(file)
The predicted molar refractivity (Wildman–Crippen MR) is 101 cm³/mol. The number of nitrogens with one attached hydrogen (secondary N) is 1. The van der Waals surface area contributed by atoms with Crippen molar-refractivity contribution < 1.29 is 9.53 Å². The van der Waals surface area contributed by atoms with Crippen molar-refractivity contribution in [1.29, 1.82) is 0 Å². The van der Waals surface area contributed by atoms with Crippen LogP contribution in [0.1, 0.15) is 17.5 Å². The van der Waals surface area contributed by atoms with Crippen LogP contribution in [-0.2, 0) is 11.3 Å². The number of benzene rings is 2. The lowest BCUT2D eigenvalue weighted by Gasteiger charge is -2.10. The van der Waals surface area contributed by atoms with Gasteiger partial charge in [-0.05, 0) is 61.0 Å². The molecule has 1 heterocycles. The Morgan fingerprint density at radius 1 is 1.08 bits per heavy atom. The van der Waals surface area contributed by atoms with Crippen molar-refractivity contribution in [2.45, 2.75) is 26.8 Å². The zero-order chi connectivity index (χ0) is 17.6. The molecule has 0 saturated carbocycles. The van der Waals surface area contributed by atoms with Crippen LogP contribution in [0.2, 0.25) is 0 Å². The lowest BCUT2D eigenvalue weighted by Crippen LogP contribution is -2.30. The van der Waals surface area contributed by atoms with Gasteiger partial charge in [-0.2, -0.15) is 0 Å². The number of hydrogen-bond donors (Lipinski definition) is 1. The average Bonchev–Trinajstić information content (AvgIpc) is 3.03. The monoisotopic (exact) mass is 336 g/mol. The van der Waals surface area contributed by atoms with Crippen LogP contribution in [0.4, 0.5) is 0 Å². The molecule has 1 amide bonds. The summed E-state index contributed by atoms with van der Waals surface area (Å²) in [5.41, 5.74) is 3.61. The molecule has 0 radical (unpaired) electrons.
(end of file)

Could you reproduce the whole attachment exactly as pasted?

The predicted molar refractivity (Wildman–Crippen MR) is 101 cm³/mol. The number of nitrogens with one attached hydrogen (secondary N) is 1. The van der Waals surface area contributed by atoms with Crippen molar-refractivity contribution < 1.29 is 9.53 Å². The van der Waals surface area contributed by atoms with Crippen molar-refractivity contribution in [1.29, 1.82) is 0 Å². The van der Waals surface area contributed by atoms with Crippen LogP contribution in [0.1, 0.15) is 17.5 Å². The van der Waals surface area contributed by atoms with Crippen LogP contribution in [-0.2, 0) is 11.3 Å². The number of benzene rings is 2. The lowest BCUT2D eigenvalue weighted by Gasteiger charge is -2.10. The van der Waals surface area contributed by atoms with Gasteiger partial charge in [-0.05, 0) is 61.0 Å². The molecule has 1 heterocycles. The Morgan fingerprint density at radius 1 is 1.08 bits per heavy atom. The van der Waals surface area contributed by atoms with Crippen molar-refractivity contribution in [2.45, 2.75) is 26.8 Å². The zero-order chi connectivity index (χ0) is 17.6. The molecule has 0 saturated carbocycles. The van der Waals surface area contributed by atoms with Crippen LogP contribution in [0.2, 0.25) is 0 Å². The lowest BCUT2D eigenvalue weighted by Crippen LogP contribution is -2.30. The van der Waals surface area contributed by atoms with Gasteiger partial charge in [-0.2, -0.15) is 0 Å². The number of hydrogen-bond donors (Lipinski definition) is 1. The average Bonchev–Trinajstić information content (AvgIpc) is 3.03. The monoisotopic (exact) mass is 336 g/mol. The van der Waals surface area contributed by atoms with Crippen LogP contribution in [0.4, 0.5) is 0 Å². The molecule has 1 amide bonds. The summed E-state index contributed by atoms with van der Waals surface area (Å²) in [5.41, 5.74) is 3.61. The molecule has 0 radical (unpaired) electrons.